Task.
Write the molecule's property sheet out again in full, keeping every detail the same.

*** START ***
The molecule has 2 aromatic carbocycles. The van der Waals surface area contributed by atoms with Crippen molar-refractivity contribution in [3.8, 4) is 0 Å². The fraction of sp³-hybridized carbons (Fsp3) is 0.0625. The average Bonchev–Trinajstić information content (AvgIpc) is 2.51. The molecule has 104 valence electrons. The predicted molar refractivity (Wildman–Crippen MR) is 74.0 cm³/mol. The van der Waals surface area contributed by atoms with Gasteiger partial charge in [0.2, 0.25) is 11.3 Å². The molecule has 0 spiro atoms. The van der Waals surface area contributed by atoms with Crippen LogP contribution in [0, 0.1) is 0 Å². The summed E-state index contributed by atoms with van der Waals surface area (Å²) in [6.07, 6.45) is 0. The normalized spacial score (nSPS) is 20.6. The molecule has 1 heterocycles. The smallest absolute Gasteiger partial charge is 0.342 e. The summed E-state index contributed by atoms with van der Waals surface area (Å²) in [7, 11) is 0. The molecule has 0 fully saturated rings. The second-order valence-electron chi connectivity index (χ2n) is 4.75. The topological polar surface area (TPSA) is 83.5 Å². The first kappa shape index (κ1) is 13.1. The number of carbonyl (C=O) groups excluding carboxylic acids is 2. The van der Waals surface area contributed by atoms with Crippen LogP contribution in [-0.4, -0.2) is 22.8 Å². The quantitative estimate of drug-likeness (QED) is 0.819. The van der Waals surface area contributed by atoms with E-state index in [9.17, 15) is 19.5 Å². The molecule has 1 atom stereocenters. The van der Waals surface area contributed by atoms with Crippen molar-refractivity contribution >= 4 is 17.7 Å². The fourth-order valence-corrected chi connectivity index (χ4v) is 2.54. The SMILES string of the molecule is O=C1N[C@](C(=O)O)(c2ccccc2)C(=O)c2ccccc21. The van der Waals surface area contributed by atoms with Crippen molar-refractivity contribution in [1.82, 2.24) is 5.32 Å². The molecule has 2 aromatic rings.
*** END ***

The molecule has 2 aromatic carbocycles. The van der Waals surface area contributed by atoms with Crippen molar-refractivity contribution in [3.8, 4) is 0 Å². The fraction of sp³-hybridized carbons (Fsp3) is 0.0625. The average Bonchev–Trinajstić information content (AvgIpc) is 2.51. The molecule has 104 valence electrons. The predicted molar refractivity (Wildman–Crippen MR) is 74.0 cm³/mol. The van der Waals surface area contributed by atoms with Gasteiger partial charge in [0.2, 0.25) is 11.3 Å². The molecule has 0 spiro atoms. The van der Waals surface area contributed by atoms with Crippen LogP contribution in [0, 0.1) is 0 Å². The summed E-state index contributed by atoms with van der Waals surface area (Å²) in [6.07, 6.45) is 0. The normalized spacial score (nSPS) is 20.6. The molecule has 1 heterocycles. The smallest absolute Gasteiger partial charge is 0.342 e. The summed E-state index contributed by atoms with van der Waals surface area (Å²) in [7, 11) is 0. The molecule has 0 fully saturated rings. The second-order valence-electron chi connectivity index (χ2n) is 4.75. The topological polar surface area (TPSA) is 83.5 Å². The first kappa shape index (κ1) is 13.1. The number of carbonyl (C=O) groups excluding carboxylic acids is 2. The van der Waals surface area contributed by atoms with Crippen LogP contribution in [-0.4, -0.2) is 22.8 Å². The quantitative estimate of drug-likeness (QED) is 0.819. The van der Waals surface area contributed by atoms with E-state index in [9.17, 15) is 19.5 Å². The molecule has 1 atom stereocenters. The van der Waals surface area contributed by atoms with Crippen molar-refractivity contribution >= 4 is 17.7 Å². The fourth-order valence-corrected chi connectivity index (χ4v) is 2.54. The SMILES string of the molecule is O=C1N[C@](C(=O)O)(c2ccccc2)C(=O)c2ccccc21. The van der Waals surface area contributed by atoms with Crippen molar-refractivity contribution in [1.82, 2.24) is 5.32 Å². The molecule has 2 aromatic rings.